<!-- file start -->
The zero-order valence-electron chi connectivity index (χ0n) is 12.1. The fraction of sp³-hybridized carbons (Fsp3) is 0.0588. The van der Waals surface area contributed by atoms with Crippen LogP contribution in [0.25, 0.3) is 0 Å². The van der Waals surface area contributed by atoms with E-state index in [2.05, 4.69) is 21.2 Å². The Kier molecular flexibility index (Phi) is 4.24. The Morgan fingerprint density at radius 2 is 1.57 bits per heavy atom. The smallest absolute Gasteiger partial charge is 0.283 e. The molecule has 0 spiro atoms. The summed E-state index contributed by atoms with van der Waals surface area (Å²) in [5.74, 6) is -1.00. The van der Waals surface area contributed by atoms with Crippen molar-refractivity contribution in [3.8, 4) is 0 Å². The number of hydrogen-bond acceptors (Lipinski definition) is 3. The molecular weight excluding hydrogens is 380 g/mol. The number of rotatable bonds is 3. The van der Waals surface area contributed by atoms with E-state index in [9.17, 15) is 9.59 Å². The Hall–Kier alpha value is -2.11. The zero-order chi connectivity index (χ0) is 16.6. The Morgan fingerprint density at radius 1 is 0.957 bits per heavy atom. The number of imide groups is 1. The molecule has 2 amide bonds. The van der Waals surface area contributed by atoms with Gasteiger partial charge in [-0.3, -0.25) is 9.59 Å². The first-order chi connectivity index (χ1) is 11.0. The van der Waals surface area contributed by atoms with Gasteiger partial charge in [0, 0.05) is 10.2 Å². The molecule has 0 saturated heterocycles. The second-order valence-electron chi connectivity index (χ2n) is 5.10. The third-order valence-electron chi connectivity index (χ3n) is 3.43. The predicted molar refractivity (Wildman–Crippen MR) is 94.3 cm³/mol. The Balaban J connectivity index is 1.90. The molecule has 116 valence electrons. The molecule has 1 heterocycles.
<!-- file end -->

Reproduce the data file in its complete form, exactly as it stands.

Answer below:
The zero-order valence-electron chi connectivity index (χ0n) is 12.1. The fraction of sp³-hybridized carbons (Fsp3) is 0.0588. The van der Waals surface area contributed by atoms with Crippen LogP contribution in [0.25, 0.3) is 0 Å². The van der Waals surface area contributed by atoms with E-state index in [2.05, 4.69) is 21.2 Å². The Kier molecular flexibility index (Phi) is 4.24. The Morgan fingerprint density at radius 2 is 1.57 bits per heavy atom. The smallest absolute Gasteiger partial charge is 0.283 e. The molecule has 0 spiro atoms. The summed E-state index contributed by atoms with van der Waals surface area (Å²) in [5.74, 6) is -1.00. The van der Waals surface area contributed by atoms with Crippen molar-refractivity contribution in [3.8, 4) is 0 Å². The number of hydrogen-bond acceptors (Lipinski definition) is 3. The molecular weight excluding hydrogens is 380 g/mol. The number of rotatable bonds is 3. The van der Waals surface area contributed by atoms with E-state index in [9.17, 15) is 9.59 Å². The Hall–Kier alpha value is -2.11. The zero-order chi connectivity index (χ0) is 16.6. The Morgan fingerprint density at radius 1 is 0.957 bits per heavy atom. The number of imide groups is 1. The molecule has 2 amide bonds. The van der Waals surface area contributed by atoms with Gasteiger partial charge in [-0.3, -0.25) is 9.59 Å². The first-order chi connectivity index (χ1) is 11.0. The van der Waals surface area contributed by atoms with Gasteiger partial charge in [0, 0.05) is 10.2 Å². The molecule has 0 saturated heterocycles. The second-order valence-electron chi connectivity index (χ2n) is 5.10. The third-order valence-electron chi connectivity index (χ3n) is 3.43. The predicted molar refractivity (Wildman–Crippen MR) is 94.3 cm³/mol. The Balaban J connectivity index is 1.90. The molecule has 116 valence electrons. The molecule has 1 heterocycles.